Ideas for wiki archive

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Wiki Meeting 6/22/05 Notes

We decided to open the wiki up to other groups local to MIT and that openwetware was not a crappy name.

Before we bring other labs on board we decided that it would be good to have an example of a protocol page (or several pages) as we would like to see them develop. The (somewhat of a) consensus on this was:

  • A general page such as DNA Ligation which gives background information as well as a version of the protocol where each step is explained with the relevant biology. Also, the "biological lore" which is usually not written down in standard protocol books could accumulate on this page. The version of the protocol on this page could be imagined as stepping towards a "standard" protocol or be imagined as a beautiful information resource about the biology behind the steps, depending on your philosophy.
  • Links within that page to individual (or user) protocol pages. This will enable labs/users to be more likely to participate/view the general page and would be a source to glean information to be put into the general page (such as identify points where the protocols differ).

To Do list: (before inviting labs):

  1. Perfect the DNA Ligation protocol (and some others)
  2. Make a good openwetware front page
  3. Add an "ettiquette" type of page
    • Done: Etiquette -- need to work on formatting of this page.

To Do list: (additional ideas): --Reshma 11:29, 27 Jun 2005 (EDT)

  1. Develop a logo to replace the media wiki logo in the top left corner of each page (perhaps just a simple OWW from the logo on the Main Page).
    • Been working on it. I have one that might work perhaps. I'll put up a few options. --Sri Kosuri 11:49, 27 Jun 2005 (EDT)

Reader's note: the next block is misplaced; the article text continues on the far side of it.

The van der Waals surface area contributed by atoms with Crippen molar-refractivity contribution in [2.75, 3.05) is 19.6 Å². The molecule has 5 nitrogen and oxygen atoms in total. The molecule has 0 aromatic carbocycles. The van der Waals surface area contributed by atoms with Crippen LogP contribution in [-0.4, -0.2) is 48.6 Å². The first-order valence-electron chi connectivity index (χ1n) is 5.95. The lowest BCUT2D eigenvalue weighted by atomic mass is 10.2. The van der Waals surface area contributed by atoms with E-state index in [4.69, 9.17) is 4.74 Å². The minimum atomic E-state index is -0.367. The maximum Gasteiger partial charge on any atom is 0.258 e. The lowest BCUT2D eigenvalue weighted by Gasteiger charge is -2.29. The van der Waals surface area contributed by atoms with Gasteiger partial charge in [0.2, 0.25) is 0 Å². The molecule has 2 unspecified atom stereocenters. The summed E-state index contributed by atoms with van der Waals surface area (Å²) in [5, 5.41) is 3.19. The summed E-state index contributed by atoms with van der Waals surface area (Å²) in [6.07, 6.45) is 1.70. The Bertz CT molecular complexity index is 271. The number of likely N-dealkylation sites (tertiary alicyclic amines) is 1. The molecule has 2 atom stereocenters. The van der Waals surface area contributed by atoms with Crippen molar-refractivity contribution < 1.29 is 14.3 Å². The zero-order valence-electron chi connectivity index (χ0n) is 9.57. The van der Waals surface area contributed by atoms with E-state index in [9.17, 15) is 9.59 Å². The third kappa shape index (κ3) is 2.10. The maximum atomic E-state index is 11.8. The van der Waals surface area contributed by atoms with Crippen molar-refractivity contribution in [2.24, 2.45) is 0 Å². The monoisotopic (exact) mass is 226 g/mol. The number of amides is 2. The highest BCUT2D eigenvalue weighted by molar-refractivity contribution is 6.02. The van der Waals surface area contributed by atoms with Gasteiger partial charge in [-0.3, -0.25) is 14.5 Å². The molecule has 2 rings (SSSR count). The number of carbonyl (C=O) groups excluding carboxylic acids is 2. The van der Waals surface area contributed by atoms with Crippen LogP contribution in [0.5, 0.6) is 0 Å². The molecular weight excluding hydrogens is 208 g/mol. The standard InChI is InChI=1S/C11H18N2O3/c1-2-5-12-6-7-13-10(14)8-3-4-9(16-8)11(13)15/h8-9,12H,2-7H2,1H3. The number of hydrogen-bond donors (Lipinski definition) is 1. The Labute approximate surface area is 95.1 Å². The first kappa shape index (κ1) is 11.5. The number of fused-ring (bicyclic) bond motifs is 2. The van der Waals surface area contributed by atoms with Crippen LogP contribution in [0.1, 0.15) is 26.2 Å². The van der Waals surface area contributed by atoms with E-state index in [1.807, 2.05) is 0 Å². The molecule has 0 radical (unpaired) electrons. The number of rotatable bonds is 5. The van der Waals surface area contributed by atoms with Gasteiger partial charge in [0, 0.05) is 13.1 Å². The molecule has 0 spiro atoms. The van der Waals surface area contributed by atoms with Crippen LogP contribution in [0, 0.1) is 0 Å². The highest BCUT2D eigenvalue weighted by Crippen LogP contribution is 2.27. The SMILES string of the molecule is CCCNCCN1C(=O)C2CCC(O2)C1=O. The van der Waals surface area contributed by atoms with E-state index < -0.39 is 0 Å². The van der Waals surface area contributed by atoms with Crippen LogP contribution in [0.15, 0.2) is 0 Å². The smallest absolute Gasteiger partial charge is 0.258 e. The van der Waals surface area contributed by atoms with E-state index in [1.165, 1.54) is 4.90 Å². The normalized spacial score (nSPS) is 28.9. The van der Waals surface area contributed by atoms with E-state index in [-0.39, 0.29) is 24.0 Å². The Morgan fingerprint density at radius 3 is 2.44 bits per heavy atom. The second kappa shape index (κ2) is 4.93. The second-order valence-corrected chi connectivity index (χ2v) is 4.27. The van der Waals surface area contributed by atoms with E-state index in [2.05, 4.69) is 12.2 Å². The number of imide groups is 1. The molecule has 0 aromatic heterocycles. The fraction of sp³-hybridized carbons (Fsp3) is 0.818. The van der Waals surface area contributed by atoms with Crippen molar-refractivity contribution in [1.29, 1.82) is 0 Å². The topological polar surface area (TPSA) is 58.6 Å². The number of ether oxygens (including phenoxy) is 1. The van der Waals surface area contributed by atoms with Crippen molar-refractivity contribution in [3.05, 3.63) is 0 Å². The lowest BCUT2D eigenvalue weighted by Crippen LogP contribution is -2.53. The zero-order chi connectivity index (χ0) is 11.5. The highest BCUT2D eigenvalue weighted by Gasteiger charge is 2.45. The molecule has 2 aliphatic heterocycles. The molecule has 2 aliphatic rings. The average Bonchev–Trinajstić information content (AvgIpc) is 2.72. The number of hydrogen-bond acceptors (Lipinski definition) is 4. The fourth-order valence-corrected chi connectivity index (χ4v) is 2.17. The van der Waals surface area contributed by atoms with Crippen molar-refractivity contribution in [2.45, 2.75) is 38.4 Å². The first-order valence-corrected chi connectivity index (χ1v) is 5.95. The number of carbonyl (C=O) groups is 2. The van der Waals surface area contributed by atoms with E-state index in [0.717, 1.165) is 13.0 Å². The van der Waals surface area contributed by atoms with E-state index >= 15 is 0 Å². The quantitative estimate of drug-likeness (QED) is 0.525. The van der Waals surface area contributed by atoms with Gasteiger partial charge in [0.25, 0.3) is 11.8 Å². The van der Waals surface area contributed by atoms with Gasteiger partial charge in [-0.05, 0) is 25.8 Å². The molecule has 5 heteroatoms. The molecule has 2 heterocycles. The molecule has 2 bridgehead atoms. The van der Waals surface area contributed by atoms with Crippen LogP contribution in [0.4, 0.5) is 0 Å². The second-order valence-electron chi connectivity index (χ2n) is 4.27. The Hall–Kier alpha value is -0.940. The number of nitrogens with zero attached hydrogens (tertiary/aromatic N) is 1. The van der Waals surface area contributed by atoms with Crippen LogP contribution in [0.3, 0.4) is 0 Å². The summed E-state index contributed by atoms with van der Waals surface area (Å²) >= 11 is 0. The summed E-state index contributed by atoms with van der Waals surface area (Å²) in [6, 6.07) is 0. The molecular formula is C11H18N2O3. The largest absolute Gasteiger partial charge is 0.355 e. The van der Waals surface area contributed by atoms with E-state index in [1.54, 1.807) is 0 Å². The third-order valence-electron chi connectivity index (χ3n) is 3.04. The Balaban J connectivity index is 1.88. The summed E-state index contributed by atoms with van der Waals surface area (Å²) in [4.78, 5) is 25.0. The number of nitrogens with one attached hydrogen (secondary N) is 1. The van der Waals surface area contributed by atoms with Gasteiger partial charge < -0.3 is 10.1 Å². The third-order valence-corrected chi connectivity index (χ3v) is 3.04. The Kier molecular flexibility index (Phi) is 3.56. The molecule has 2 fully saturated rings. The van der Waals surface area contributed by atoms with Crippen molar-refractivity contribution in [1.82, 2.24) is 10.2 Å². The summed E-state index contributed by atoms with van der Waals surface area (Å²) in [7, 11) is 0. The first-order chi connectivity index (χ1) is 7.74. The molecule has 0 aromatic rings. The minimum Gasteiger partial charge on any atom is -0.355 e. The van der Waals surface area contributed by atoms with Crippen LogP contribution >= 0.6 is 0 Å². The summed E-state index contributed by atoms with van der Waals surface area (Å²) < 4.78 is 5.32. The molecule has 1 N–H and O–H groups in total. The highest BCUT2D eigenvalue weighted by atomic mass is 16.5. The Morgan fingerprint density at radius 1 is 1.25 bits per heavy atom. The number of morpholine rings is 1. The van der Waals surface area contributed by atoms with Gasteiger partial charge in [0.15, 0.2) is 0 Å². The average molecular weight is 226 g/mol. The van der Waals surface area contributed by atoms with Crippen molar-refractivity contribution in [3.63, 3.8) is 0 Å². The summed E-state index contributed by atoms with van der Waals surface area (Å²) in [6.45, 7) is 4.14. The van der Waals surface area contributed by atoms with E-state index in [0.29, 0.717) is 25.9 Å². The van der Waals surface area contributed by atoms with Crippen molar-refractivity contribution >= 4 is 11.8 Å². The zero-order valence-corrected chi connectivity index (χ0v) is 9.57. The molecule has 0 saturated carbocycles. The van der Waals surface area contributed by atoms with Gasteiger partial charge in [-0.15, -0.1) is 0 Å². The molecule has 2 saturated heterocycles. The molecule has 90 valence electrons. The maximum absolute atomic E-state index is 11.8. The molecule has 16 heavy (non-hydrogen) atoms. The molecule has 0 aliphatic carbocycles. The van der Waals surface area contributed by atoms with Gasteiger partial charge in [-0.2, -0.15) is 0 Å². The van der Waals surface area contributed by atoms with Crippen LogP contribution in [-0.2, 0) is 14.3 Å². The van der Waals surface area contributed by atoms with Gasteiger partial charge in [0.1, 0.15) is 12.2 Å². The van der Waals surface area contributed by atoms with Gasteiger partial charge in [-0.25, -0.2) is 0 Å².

2. Add a redirect from the old Endipedia site to the new OpenWetWare site.
  3. Add a google search of OpenWetWare pages only to the Main Page to improve search functionality.
    • This might take some hacking. We also should change the sidebar on the left. --Sri Kosuri 11:49, 27 Jun 2005 (EDT)

Also, we gave some thought to a stable lab protocol resource, potentially independent of the wiki. I think this could potentially be useful but needs to be better specified. For instance, I think that Endy:Protocol could serve a similar purpose and live on the openwetware wiki. We could then create a locked version of these once a year (or whenever) to be sued locally by people who wanted a stable resource.

I will also be adding the BEiNG (biological energy interest group) front page in next couple days, and give them user access on Monday of next week. I don't think they will be creating many protocols at least to start; they'll probably just be adding content to their space. --Jasonk 20:11, 22 Jun 2005 (EDT)

Wiki Name Update

The need for a name other than endipedia is becoming more apparent. An idea that has been floating around is OpenWetWare (a la opencourseware). It is meant to be a repository of biological information in general. For now, the domains / / have been reserved. What are people's thoughts? --Sri Kosuri 12:47, 22 Jun 2005 (EDT).

At the 6/22/05 meeting, everyone agreed on OpenWetWare. --Reshma 12:18, 27 Jun 2005 (EDT)